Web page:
4. Fahrenheit 11/9: Moore’s last documentary to date, Fahrenheit 11/9 serves as a sort of “spiritual sequel” to Fahrenheit 9/11 as it’s meant to enrage it audience about the then President of the United States, which was (Jesus Christ) Donald Trump at the time the movie was made. And while it’s true that Moore hammers Trump for his performance as the commander-in-chief and what he’s all about (in short, it’s nothing good), the most devastating part of the movie is Moore’s takedown of Trump’s predecessor Barrack Obama and how his inaction on the Flint water crisis might have led to Hillary Clinton losing Michigan in the 2016 Presidential election. I’d suspect that the Obama section of the movie is why Fahrenheit 11/9 didn’t generate as much controversy as Fahrenheit 9/11 did (liberals weren’t going to support anything that put Obama in a bad light, even if what was shown is absolutely true, and right wingers certainly weren’t going to support Moore because of Moore’s entire career slamming them and, again, it’s not like 11/9 doesn’t hammer Trump, too). The movie didn’t make much money at the box office and sort of came and went on home video, but it’s worth tracking down and checking out. The movie is a very good example of how Moore, even if he’s an avowed leftist of some sort, he has absolutely zero qualms about trashing people “on his side” if they do bad shit.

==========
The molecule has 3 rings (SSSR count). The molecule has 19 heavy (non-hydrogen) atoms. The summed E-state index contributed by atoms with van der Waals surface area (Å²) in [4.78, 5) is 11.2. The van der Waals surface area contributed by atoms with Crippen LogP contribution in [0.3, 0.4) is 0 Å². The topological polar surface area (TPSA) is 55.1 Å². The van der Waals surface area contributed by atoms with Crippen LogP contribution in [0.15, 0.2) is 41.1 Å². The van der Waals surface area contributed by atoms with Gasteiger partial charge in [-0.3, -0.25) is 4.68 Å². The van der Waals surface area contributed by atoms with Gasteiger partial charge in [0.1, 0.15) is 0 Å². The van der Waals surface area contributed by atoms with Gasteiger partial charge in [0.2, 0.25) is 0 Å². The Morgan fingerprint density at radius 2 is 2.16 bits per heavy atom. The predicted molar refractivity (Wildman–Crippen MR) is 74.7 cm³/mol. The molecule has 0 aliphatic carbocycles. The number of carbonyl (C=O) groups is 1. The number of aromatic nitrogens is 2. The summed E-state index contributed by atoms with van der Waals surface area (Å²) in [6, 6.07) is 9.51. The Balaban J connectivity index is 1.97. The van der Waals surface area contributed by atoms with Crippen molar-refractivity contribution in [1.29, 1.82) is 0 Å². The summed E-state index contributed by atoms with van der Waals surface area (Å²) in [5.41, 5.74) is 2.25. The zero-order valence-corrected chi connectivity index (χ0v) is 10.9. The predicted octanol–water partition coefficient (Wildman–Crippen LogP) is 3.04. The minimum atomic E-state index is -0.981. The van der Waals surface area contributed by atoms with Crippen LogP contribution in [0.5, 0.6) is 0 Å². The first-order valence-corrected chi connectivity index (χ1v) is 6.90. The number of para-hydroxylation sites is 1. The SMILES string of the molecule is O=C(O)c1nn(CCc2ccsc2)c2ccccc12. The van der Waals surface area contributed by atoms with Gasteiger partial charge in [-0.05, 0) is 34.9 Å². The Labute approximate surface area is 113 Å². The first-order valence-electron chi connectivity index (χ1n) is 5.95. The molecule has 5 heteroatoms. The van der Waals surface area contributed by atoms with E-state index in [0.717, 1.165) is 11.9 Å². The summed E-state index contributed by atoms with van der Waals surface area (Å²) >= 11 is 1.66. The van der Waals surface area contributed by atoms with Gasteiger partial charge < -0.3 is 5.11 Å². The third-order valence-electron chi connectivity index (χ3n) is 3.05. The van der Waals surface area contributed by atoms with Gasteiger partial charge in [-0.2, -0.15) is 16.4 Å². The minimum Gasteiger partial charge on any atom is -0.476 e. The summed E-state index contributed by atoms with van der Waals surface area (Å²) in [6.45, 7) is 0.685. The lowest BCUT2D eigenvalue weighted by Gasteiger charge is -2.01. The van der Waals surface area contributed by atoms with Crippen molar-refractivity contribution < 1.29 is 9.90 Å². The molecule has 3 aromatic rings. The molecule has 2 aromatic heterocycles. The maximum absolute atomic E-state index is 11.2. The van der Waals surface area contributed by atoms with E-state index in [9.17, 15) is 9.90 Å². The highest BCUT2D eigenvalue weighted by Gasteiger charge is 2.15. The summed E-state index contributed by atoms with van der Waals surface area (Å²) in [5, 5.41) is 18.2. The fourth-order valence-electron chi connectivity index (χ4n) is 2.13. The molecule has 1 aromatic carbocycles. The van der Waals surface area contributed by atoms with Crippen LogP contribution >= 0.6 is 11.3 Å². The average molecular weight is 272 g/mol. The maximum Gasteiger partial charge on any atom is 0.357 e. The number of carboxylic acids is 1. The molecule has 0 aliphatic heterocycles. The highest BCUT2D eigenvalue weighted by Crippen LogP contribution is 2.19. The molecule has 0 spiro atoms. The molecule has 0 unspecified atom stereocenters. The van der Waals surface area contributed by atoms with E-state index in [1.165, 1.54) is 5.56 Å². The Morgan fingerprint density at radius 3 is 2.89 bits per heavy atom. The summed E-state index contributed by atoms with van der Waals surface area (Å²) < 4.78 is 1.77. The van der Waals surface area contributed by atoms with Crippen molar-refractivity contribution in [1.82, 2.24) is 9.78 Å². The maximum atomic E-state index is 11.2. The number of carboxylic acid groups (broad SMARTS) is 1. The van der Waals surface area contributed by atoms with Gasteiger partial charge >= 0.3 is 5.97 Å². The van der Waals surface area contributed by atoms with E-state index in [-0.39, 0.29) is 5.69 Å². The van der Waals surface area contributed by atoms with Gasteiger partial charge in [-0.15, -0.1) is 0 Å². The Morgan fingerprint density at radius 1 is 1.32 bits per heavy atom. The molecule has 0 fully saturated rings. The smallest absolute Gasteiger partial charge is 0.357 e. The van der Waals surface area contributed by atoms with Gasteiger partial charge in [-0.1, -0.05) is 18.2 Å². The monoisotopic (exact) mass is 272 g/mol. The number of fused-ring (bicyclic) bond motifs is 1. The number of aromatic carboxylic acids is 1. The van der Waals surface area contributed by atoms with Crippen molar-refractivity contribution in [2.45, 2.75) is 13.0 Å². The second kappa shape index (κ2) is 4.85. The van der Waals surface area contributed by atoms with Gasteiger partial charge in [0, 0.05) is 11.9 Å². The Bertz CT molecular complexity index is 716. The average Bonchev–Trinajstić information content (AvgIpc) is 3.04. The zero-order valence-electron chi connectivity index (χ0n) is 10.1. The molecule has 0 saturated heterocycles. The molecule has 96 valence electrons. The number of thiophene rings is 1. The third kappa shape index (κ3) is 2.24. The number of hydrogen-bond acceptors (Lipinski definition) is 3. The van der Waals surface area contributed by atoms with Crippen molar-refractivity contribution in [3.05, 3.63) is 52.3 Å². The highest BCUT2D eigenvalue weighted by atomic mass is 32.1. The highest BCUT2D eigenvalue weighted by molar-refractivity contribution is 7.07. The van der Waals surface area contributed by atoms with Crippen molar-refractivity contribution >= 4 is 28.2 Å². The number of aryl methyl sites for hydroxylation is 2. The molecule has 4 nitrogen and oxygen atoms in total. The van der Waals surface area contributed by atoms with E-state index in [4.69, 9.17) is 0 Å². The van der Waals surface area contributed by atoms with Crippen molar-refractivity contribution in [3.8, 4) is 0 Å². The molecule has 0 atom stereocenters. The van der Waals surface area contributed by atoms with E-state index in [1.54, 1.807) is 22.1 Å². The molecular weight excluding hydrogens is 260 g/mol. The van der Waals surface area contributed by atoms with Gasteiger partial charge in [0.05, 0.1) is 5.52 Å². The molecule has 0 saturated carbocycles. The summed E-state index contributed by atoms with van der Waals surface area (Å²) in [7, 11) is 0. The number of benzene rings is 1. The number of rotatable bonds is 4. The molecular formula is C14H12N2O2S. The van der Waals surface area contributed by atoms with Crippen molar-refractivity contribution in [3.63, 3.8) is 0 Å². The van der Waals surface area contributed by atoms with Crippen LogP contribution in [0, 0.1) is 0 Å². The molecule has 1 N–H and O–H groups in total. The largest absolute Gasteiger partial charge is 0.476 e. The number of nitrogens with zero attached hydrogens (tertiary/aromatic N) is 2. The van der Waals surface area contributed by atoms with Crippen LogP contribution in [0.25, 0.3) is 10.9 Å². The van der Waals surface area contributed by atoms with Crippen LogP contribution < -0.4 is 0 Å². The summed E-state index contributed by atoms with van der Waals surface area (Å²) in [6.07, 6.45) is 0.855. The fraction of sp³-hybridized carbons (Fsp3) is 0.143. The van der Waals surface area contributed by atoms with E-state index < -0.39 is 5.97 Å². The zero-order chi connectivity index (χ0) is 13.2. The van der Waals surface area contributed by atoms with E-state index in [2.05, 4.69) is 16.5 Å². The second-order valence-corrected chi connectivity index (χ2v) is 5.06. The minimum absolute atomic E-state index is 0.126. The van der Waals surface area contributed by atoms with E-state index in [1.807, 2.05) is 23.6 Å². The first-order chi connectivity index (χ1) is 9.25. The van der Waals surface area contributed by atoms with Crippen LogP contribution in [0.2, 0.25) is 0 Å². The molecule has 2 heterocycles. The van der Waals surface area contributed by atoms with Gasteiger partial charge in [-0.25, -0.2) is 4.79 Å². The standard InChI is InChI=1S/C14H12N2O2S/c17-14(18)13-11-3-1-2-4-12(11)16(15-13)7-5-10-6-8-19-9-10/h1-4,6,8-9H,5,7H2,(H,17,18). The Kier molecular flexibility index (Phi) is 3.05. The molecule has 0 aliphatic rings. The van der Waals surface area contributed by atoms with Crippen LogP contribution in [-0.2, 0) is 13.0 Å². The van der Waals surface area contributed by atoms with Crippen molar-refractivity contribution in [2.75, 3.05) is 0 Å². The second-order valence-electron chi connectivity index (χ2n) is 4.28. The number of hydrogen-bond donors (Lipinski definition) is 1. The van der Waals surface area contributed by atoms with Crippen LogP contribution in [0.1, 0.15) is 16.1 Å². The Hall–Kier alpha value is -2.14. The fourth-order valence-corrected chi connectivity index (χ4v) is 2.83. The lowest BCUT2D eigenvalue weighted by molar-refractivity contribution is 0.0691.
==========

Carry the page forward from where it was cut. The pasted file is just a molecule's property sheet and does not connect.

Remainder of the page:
3. Capitalism: A Love Story: While it isn’t advertised as such, Capitalism: A Love Story is a sort of sequel to Moore’s first movie Roger & Me (Moore did do a short film sequel to Roger & Me called Pets or Meat: The Return to Flint, so there is a “proper” sequel to Roger & Me if you’re interested) as it deals with the same basic themes: relentless greed, the poor and middle class getting screwed over by the mega rich, there are politicians owned by the mega rich and they come from both major parties. It’s a bit scatter shot in terms of focusing on any one area of the country, as Moore comments on people and events from across the country (the section on the for profit juvenile prisons in Pennsylvania is infuriating and a great subject someone like Moore could do an in depth documentary on. There are tons more like that). Moore does get back to what happened to the family thrown off their family farm at the beginning of the movie (and it will piss you off). And there are some uplifting moments, like when the workers at the various plants band together and eventually get what they want (and the businesses that run via democracy are something you rarely hear about in the mainstream “liberal” media). The most scathing section, though, is the one about the 2008 bailout. The section about President Obama is a bit too optimistic in retrospect (he wasn’t the radical he was made out to be by the Republicans, the right wing media, and the mainstream media) but it’s still hopeful. And the believed missing FDR film clip about a second bill of rights is something to aspire to, or at least it should be. The biggest laugh in the movie, though, is a split between Moore trying to get someone to explain to him (and the audience) what a derivative is and the montage at the beginning of the movie where we see Ronald Reagan smack a woman in the face.